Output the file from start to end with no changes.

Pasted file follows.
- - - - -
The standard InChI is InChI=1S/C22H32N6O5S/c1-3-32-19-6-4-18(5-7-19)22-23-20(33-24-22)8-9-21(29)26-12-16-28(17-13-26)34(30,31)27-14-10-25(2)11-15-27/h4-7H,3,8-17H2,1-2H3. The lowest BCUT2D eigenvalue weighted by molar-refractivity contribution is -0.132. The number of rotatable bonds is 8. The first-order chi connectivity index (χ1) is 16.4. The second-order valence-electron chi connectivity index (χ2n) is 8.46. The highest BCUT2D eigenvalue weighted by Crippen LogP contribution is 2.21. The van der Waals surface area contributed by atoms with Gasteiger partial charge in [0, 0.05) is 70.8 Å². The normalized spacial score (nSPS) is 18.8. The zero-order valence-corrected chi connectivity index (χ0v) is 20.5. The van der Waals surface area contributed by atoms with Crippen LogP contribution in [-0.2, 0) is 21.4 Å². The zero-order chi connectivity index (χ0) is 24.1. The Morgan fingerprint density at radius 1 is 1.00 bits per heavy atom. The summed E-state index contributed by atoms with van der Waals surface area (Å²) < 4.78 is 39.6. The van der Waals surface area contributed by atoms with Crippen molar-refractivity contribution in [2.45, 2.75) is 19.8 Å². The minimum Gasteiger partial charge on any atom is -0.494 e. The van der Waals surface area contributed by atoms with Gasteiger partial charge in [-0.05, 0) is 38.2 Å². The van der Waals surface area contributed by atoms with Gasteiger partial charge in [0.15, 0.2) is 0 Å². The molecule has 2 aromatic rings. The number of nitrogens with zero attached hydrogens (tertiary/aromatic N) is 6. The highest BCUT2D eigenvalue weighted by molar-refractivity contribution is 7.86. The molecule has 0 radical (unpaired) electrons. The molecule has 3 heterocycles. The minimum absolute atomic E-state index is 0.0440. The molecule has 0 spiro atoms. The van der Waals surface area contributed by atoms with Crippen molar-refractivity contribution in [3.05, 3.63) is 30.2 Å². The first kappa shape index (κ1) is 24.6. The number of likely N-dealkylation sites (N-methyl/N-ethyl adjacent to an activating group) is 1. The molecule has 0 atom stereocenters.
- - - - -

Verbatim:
The standard InChI is InChI=1S/C22H32N6O5S/c1-3-32-19-6-4-18(5-7-19)22-23-20(33-24-22)8-9-21(29)26-12-16-28(17-13-26)34(30,31)27-14-10-25(2)11-15-27/h4-7H,3,8-17H2,1-2H3. The lowest BCUT2D eigenvalue weighted by molar-refractivity contribution is -0.132. The number of rotatable bonds is 8. The first-order chi connectivity index (χ1) is 16.4. The second-order valence-electron chi connectivity index (χ2n) is 8.46. The highest BCUT2D eigenvalue weighted by Crippen LogP contribution is 2.21. The van der Waals surface area contributed by atoms with Gasteiger partial charge in [0, 0.05) is 70.8 Å². The normalized spacial score (nSPS) is 18.8. The zero-order valence-corrected chi connectivity index (χ0v) is 20.5. The van der Waals surface area contributed by atoms with Crippen LogP contribution in [-0.2, 0) is 21.4 Å². The zero-order chi connectivity index (χ0) is 24.1. The Morgan fingerprint density at radius 1 is 1.00 bits per heavy atom. The summed E-state index contributed by atoms with van der Waals surface area (Å²) < 4.78 is 39.6. The van der Waals surface area contributed by atoms with Crippen molar-refractivity contribution in [2.45, 2.75) is 19.8 Å². The minimum Gasteiger partial charge on any atom is -0.494 e. The van der Waals surface area contributed by atoms with Gasteiger partial charge in [-0.05, 0) is 38.2 Å². The van der Waals surface area contributed by atoms with Gasteiger partial charge in [0.15, 0.2) is 0 Å². The molecule has 2 aromatic rings. The number of nitrogens with zero attached hydrogens (tertiary/aromatic N) is 6. The highest BCUT2D eigenvalue weighted by molar-refractivity contribution is 7.86. The molecule has 0 radical (unpaired) electrons. The molecule has 3 heterocycles. The minimum absolute atomic E-state index is 0.0440. The molecule has 0 spiro atoms. The van der Waals surface area contributed by atoms with Crippen molar-refractivity contribution in [3.05, 3.63) is 30.2 Å². The first kappa shape index (κ1) is 24.6. The number of likely N-dealkylation sites (N-methyl/N-ethyl adjacent to an activating group) is 1. The molecule has 0 atom stereocenters.